And finally, from Chris Gumprich

Are there any actors who, if they came to you with a new project, you would agree to sight-unseen, just because you trust the actor implicitly? Conversely, are there any that you would turn down flat, even if you enjoy working with them as an actor?

Obviously I don't expect examples, and I don't mean someone like Roseanne who isn't likely to approach you with a new project, but someone like an actor from Cheers who asks you to work on the remake of The Tortellis.

There are actors I would consider doing a project with, but I’d have to be on board as to what that project is. Especially if I’m the one in the writing room until 2 AM fixing the scripts.

And yes, there are actors I would have nothing to do with regardless of their talent, star power, influence, popularity, etc. I won’t name names but you know who you are, Rosanne & Bret Butler & Cybil Shepherd & Teri Hatcher (among others).  

Come join me in San Pedro tomorrow night at the Little Fish Theatre for the Pick of the Vine Festival and Sunday night in Santa Monica at the Ruskin Theatre for their one-day play festival.  And if you're in San Juan Capistrano this weekend, I have a play in the Camino Real Show Off Festival.  Come see it and enjoy one of the prettiest towns in America.


Peter said...

Ken, here is a link to an old Friday question

Will you reconsider your answer to the 3rd question after what Vince Vaughn did this week?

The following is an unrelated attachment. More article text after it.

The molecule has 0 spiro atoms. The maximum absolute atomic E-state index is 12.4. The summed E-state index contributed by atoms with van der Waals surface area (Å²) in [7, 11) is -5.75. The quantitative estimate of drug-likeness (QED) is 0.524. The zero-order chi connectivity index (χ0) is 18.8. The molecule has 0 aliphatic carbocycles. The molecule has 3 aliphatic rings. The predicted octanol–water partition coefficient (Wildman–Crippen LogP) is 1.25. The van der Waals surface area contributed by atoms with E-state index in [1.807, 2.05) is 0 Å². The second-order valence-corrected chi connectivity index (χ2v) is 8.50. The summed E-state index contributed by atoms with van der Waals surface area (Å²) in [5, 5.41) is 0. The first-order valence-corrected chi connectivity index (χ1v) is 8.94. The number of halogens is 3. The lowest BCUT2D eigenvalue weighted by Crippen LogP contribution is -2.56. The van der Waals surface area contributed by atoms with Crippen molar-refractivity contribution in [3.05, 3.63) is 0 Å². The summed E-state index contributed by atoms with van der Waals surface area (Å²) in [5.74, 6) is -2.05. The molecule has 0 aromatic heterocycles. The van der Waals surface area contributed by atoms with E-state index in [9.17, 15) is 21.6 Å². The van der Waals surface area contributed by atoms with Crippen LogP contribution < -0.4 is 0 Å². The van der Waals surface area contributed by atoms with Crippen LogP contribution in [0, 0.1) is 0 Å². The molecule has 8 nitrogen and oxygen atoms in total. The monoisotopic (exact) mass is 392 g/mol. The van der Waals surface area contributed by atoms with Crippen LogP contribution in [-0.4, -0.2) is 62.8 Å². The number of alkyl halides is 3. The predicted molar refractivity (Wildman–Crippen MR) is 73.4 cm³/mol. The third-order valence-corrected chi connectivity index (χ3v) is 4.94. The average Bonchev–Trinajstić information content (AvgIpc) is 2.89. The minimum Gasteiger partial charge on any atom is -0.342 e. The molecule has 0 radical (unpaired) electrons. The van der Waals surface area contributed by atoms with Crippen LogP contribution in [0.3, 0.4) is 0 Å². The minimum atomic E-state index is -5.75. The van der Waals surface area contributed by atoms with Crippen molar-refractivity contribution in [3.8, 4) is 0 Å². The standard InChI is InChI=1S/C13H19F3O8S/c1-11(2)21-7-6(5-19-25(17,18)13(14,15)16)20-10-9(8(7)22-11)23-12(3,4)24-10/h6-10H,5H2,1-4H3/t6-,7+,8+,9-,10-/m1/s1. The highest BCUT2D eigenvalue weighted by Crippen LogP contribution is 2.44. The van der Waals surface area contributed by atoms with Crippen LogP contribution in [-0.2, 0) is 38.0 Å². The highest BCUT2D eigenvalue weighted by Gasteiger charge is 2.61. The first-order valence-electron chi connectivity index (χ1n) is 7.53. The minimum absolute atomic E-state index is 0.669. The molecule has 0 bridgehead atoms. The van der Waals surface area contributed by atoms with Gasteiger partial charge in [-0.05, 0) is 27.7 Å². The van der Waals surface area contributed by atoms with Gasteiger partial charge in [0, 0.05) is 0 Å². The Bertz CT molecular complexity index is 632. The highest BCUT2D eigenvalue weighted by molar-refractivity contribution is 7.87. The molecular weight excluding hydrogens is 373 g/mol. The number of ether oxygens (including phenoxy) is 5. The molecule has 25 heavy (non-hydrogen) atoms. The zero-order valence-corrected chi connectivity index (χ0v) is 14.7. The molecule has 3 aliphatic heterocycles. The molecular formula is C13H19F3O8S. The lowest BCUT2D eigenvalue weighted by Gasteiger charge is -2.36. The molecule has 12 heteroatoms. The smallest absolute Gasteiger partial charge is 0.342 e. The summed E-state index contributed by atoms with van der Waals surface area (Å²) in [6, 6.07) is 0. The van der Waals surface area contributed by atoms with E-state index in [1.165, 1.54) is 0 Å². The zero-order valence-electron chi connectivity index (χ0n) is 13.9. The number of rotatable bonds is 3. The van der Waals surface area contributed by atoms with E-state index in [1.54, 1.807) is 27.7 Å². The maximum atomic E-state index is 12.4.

Steve said...

Till date you never told us if you are an academy member. That's not a secret is it?

After you die, is it passed onto Anne?

Xmastime said...

Re: British comedies, they have a history of reveling in old people. There's a bunch of British sitcoms that revolve around old-age pensioners just having a ball; in America we have the Golden Girls and thats it, since we're obsessed with youth.


Only Fools and Horses
Gavin & Stacey
The Inbetweeners
The Vicar of Dibley
Peep Show
I'm Alan Partridge
Moone Boy
To the Manor Born

Also Schitt's Creek, the best current show, is Canadian.

Friday Answers said...

I won’t name names but you know who you are, Rosanne & Bret Butler & Cybil Shepherd & Teri Hatcher


From what I've read about the making of Tomorrow Never Dies, Pierce Brosnan would agree with you about Hatcher.

Stephen Marks said...

"Rosanne & Brett Butler & Cybill Shepard & Terri Hatcher." Look I get that Ken may have some personal reasons for not wanting to work with these women, which of course I'm not privy to, but if it's because they are perceived as "difficult to work with" allow me to put up a defense. Each of these women all tried to make their respective projects better. When it's your name on top, "Rosanne", "Cybill", I can't remember what Butler's show was called but she had top billing, you have every right to make decisions that will not be popular to those working with you. It's their careers and every bad episode could jeopardize those careers.

Now did they cross the line in their attempts to improve their shows, yea probably! "Bitch", "shrew", "C--t" were all used to describe these women. Well good for you ladies, sometimes the end justifies the being mean when it's your head on the platter if it fails. Hollywood is a business, just like, oh I don't know, Apple computers. Steve Jobs was the biggest asshole on the planet but has been elevated to sainthood and had 3 movies made about him. People weeping and leaving flowers at his home when he died, come on, the dude was a complete and total jackass who ruined lives, including his daughter's. Plus he stole a lot of his ideas from Xerox. "Great artists steal" he once said.

I don't think it's fair that we expect every woman in Hollywood or business to be Carol Burnett or to act like Ted Baxter's girlfriend did on the Mary Tyler Moore Show.